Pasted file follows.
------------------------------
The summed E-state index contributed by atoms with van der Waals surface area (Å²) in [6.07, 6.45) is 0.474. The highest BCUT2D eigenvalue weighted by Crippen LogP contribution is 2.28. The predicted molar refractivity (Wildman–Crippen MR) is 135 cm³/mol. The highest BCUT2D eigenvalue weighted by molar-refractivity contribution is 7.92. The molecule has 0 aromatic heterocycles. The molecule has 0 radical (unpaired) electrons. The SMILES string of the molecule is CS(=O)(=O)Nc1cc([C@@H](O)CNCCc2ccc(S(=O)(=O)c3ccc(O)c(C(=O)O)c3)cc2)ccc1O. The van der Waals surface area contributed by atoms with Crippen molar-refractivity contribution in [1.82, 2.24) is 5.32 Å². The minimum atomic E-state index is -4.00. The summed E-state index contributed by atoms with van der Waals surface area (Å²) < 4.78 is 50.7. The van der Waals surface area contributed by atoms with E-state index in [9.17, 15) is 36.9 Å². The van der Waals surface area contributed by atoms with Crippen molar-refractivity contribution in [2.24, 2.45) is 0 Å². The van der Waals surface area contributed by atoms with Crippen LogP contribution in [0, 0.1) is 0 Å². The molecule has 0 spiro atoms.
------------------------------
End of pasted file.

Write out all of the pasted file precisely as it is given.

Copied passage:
The summed E-state index contributed by atoms with van der Waals surface area (Å²) in [6.07, 6.45) is 0.474. The highest BCUT2D eigenvalue weighted by Crippen LogP contribution is 2.28. The predicted molar refractivity (Wildman–Crippen MR) is 135 cm³/mol. The highest BCUT2D eigenvalue weighted by molar-refractivity contribution is 7.92. The molecule has 0 aromatic heterocycles. The molecule has 0 radical (unpaired) electrons. The SMILES string of the molecule is CS(=O)(=O)Nc1cc([C@@H](O)CNCCc2ccc(S(=O)(=O)c3ccc(O)c(C(=O)O)c3)cc2)ccc1O. The van der Waals surface area contributed by atoms with Crippen molar-refractivity contribution in [1.82, 2.24) is 5.32 Å². The minimum atomic E-state index is -4.00. The summed E-state index contributed by atoms with van der Waals surface area (Å²) < 4.78 is 50.7. The van der Waals surface area contributed by atoms with E-state index in [9.17, 15) is 36.9 Å². The van der Waals surface area contributed by atoms with Crippen molar-refractivity contribution in [2.24, 2.45) is 0 Å². The van der Waals surface area contributed by atoms with Crippen LogP contribution in [0, 0.1) is 0 Å². The molecule has 0 spiro atoms.